• Use existing node group - copy token using node's menu → Copy token.
  3. Run the register-node script on a machine where you install the filtering node:

    sudo /usr/share/wallarm-common/register-node -t <TOKEN> -H
    sudo /usr/share/wallarm-common/register-node -t <TOKEN>
  • <TOKEN> is the copied value of the node token.
  • You may add -n <HOST_NAME> parameter to set a custom name for your node instance. Final instance name will be: HOST_NAME_NodeUUID.

5. Enable Wallarm to analyze the traffic

By default, the deployed Wallarm node does not analyze incoming traffic.

Depending on the selected Wallarm deployment approach (in-line or Out-of-Band), configure Wallarm to either proxy traffic or process the traffic mirror.

Perform the following configuration in the /etc/nginx/sites-enabled/default file on the Wallarm instance:

  1. Set an IP address for Wallarm to proxy legitimate traffic to. It can be an IP of an application instance, load balancer, or DNS name, etc., depending on your architecture.

    To do so, edit the proxy_pass value, e.g. Wallarm should send legitimate requests to

    server {
        listen 80;
        listen [::]:80 ipv6only=on;
        location / {
  2. For the Wallarm node to analyze the incoming traffic, set the wallarm_mode directive to monitoring:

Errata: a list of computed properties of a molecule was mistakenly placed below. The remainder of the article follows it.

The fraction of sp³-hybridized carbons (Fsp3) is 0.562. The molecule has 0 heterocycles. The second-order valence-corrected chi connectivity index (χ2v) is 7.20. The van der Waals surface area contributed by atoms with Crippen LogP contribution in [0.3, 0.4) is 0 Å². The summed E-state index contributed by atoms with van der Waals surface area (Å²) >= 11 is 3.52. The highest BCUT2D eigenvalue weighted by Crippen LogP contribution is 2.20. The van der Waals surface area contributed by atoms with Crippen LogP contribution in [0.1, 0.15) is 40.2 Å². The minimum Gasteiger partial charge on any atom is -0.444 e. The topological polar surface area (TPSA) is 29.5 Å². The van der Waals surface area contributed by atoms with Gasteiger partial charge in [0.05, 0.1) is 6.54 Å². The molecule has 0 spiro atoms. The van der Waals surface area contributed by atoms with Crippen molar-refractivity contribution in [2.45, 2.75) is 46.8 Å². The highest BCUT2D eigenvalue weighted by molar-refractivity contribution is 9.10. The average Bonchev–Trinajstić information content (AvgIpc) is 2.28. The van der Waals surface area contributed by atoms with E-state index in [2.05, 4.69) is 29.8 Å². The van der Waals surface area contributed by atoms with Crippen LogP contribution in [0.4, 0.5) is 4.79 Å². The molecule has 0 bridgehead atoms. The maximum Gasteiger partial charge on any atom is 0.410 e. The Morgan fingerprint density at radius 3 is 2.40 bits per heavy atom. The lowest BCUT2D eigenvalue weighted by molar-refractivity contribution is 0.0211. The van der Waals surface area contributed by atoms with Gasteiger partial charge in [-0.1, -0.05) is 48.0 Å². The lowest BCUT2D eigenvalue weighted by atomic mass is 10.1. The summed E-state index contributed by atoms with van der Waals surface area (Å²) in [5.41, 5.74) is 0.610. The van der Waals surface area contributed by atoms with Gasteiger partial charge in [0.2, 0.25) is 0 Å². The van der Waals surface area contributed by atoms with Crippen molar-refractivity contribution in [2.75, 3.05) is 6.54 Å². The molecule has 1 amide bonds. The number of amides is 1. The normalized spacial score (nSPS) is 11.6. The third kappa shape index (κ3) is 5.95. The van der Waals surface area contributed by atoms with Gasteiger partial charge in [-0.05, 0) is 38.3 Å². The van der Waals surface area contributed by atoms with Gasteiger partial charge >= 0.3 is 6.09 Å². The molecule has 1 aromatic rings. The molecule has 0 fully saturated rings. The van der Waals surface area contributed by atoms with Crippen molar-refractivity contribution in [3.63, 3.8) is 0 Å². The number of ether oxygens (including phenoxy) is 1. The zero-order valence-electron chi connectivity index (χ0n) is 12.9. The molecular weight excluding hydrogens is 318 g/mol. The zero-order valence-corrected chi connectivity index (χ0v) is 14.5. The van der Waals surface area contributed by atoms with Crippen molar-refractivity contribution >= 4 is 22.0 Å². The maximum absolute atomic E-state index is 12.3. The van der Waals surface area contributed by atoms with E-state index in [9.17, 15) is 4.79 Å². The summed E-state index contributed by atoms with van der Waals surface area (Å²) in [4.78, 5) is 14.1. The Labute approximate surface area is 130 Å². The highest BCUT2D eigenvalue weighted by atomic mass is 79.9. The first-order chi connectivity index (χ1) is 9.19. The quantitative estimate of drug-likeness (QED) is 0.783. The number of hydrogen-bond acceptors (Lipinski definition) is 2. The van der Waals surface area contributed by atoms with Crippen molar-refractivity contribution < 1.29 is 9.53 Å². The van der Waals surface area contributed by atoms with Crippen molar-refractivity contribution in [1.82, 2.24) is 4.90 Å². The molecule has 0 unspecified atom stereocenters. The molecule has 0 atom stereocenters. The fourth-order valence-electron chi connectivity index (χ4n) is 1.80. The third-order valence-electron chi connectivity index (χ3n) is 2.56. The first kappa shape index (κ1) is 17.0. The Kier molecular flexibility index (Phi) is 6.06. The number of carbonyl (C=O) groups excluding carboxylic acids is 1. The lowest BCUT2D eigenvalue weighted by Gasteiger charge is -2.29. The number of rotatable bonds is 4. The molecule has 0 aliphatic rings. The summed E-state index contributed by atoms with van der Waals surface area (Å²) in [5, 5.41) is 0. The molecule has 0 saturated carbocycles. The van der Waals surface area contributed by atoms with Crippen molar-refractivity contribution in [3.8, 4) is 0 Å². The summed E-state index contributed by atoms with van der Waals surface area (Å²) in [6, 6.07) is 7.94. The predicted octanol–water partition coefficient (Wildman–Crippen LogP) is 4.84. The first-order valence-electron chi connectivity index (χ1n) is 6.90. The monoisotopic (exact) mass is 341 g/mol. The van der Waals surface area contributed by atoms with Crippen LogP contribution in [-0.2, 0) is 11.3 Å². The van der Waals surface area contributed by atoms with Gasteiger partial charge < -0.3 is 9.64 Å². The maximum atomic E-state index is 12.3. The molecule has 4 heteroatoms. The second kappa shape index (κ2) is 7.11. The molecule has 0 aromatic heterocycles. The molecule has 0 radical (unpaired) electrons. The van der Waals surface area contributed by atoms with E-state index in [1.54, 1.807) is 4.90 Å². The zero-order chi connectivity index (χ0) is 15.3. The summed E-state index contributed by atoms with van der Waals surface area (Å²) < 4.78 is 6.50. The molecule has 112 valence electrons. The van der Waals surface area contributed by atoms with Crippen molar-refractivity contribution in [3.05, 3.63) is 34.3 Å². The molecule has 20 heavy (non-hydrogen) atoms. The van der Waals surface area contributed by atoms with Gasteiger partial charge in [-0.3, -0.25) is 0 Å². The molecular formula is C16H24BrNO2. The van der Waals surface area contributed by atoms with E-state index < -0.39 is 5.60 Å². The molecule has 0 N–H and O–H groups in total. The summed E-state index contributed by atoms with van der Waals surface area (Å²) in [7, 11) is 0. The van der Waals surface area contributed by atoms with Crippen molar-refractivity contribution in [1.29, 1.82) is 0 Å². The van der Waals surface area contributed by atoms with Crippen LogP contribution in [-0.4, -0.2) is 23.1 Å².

server {
        listen 80;
        listen [::]:80 ipv6only=on;
        wallarm_mode monitoring;

    The monitoring mode is the recommended one for the first deployment and solution testing. Wallarm provides safe blocking and blocking modes as well, read more.

  1. For the Wallarm node to accept mirrored traffic, set the following configuration in the server NGINX block:

    wallarm_force server_addr $http_x_server_addr;
    wallarm_force server_port $http_x_server_port;
    # Change to the address of the mirroring server
    real_ip_header    X-Forwarded-For;
    real_ip_recursive on;
    wallarm_force response_status 0;
    wallarm_force response_time 0;
    wallarm_force response_size 0;
    • The set_real_ip_from and real_ip_header directives are required to have Wallarm Console display the IP addresses of the attackers.
    • The wallarm_force_response_* directives are required to disable analysis of all requests except for copies received from the mirrored traffic.
  2. For the Wallarm node to analyze the mirrored traffic, set the wallarm_mode directive to monitoring:

    server {
        listen 80;
        listen [::]:80 ipv6only=on;
        wallarm_mode monitoring;

    Since malicious requests cannot be blocked, the only mode Wallarm accepts is monitoring. For in-line deployment, there are also safe blocking and blocking modes but even if you set the wallarm_mode directive to a value different from monitoring, the node continues to monitor traffic and only record malicious traffic (aside from the mode set to off).